ODD as it may sound, American trophy hunters play a critical role in protecting wildlife in Tanzania. The millions of dollars that hunters spend to go on safari here each year help finance the game reserves, wildlife management areas and conservation efforts in our rapidly growing country.
This is why we are alarmed that the United States Fish and Wildlife Service is considering listing the African lion as endangered. Doing so would make it illegal for American hunters to bring their trophies home. Those hunters constitute 60 percent of our trophy-hunting market, and losing them would be disastrous to our conservation efforts.
In 2011, five animal-rights and conservation groups petitioned the Fish and Wildlife Service to list the African lion as endangered, arguing that the population had fallen dangerously low because of habitat loss, poaching, commercial hunting and new diseases associated with human encroachment. “The U.S.,” their petition said, “is by far the largest importer of hunting trophies from Tanzania.”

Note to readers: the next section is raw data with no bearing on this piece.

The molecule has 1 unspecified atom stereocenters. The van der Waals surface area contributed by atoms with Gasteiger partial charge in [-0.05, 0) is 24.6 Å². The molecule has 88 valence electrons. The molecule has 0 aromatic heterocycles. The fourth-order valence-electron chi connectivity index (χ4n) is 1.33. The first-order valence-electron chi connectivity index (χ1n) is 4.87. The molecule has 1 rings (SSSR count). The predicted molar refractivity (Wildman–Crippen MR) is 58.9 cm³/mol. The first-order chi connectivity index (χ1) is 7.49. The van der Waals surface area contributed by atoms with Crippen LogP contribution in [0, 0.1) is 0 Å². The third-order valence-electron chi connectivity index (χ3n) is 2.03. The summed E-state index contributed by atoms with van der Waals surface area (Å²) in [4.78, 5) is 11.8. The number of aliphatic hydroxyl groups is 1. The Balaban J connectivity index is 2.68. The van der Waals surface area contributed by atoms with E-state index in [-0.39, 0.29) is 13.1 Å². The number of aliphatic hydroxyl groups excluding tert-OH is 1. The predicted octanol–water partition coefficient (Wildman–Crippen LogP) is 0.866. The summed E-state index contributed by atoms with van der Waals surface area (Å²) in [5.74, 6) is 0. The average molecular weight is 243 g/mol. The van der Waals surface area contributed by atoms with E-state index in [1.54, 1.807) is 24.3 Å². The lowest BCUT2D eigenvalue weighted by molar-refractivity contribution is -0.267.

While that is true, the lion population in Tanzania is not endangered. We have an estimated 16,800 lions, perhaps 40 percent of all lions on the continent, the biggest population in the world. Their numbers are stable here, and while our hunting system is not perfect, we have taken aggressive efforts to protect our lions.
Tanzania has regulated hunting for decades; female and younger lions are completely protected, and the hunting of males is limited by quotas set for each hunting area in the country. We recently made it illegal to hunt male lions younger than 6 years old to ensure that reproductively active animals remained with their prides. And proposed amendments to our wildlife law would further crack down on the export of lions taken illegally, penalize hunting companies that violated our rules and reward those that complied.
Africa, of course, is endowed with a tremendous wealth of wildlife, and Tanzania has been particularly blessed. We have roughly 130,000 elephants, two of Africa’s three largest populations of wild dogs, and spectacular landscapes like the Serengeti, Ngorongoro Crater and Mount Kilimanjaro. We have placed nearly a third of our land in national parks, game reserves and wildlife management areas.
Of all the species found here, lions are particularly important because they draw visitors from throughout the world — visitors who support our tourism industry and economy. Many of these visitors only take pictures. But others pay thousands of dollars to pursue lions with rifles and take home trophies from what is often a once-in-a-lifetime hunt. Those hunters spend 10 to 25 times more than regular tourists and travel to (and spend money in) remote areas rarely visited by photographic tourists.
Read more: nationalreview.com